The third solution is to press for the drafting and issuance of documents by ministries and agencies and report on results to the monthly cabinet meetings. Information on the issuance of implementing regulations is also published on the e-portals of the Government and the Ministry of Justice for public monitoring.
Thanks to these efforts, positive results have been seen in this work. By December 21, 2015, the number of “owed” documents has reduced to 35, including four decrees, seven joint circulars and 24 circulars.
In the coming time, in order to thoroughly tackle the delay in the issuance of implementing regulations, in addition to the above-mentioned solutions, the Ministry of Justice will continue advising and assisting the Government in effectively implementing the 2015 Law on Promulgation of Legal Documents, ensuring the availability of implementing regulations when the laws and ordinances take effect.
I want to emphasize that this is an imperative at a time when Vietnam has concluded new-generation free trade agreements like the Trans-Pacific Partnership Agreement and the Vietnam-EU Trade Agreement under which foreign investors can take our government to international justice bodies if the issuance of legal documents cause harms to them.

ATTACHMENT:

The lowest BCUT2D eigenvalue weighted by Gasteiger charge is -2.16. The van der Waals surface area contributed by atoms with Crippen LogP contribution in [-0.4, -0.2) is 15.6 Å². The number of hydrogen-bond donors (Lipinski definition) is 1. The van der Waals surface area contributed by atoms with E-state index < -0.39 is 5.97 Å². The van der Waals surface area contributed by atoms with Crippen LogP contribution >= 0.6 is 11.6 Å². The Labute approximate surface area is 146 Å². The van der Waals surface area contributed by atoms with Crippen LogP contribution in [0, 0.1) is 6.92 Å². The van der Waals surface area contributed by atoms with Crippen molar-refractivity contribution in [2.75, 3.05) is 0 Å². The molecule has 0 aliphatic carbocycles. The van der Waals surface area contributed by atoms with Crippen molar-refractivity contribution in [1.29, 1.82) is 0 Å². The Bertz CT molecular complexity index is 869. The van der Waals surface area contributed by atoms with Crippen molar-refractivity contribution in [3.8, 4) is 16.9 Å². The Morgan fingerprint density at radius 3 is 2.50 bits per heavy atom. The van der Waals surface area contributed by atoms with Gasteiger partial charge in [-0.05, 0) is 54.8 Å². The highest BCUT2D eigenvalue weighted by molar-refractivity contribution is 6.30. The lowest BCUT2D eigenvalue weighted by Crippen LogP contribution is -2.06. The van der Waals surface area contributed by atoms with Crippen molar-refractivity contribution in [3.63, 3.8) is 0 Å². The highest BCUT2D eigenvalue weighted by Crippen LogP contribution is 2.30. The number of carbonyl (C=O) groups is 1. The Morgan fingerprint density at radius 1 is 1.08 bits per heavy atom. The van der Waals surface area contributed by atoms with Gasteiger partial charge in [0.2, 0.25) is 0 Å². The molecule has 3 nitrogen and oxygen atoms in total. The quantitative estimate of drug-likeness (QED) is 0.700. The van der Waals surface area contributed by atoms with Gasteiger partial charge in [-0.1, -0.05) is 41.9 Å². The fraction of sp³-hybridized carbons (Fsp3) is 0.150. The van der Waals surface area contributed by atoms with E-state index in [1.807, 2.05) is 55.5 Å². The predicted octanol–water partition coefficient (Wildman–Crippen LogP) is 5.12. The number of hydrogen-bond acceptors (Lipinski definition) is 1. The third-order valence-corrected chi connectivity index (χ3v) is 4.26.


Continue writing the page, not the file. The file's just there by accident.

The revised Law on Promulgation of Legal Documents will come into force on July 1, 2016. What are new provisions of the Law?
The 2015 Law on Promulgation of Legal Documents inherits provisions of the 2008 Law on Promulgation of Legal Documents and the 2004 Law on Promulgation of Legal Documents of People’s Councils and People’s Committees and contains a number of new points which are expected to create breakthroughs in legislative work.
Firstly, the Law introduces a more concise definition of a legal document. While still stating that legal documents must be promulgated according to the competence, order and procedures and in a form prescribed by law, the Law adds that “legal documents contain legal norms.” This provision helps identify what issues must be provided in legal documents and which agencies and persons are competent to issue such documents.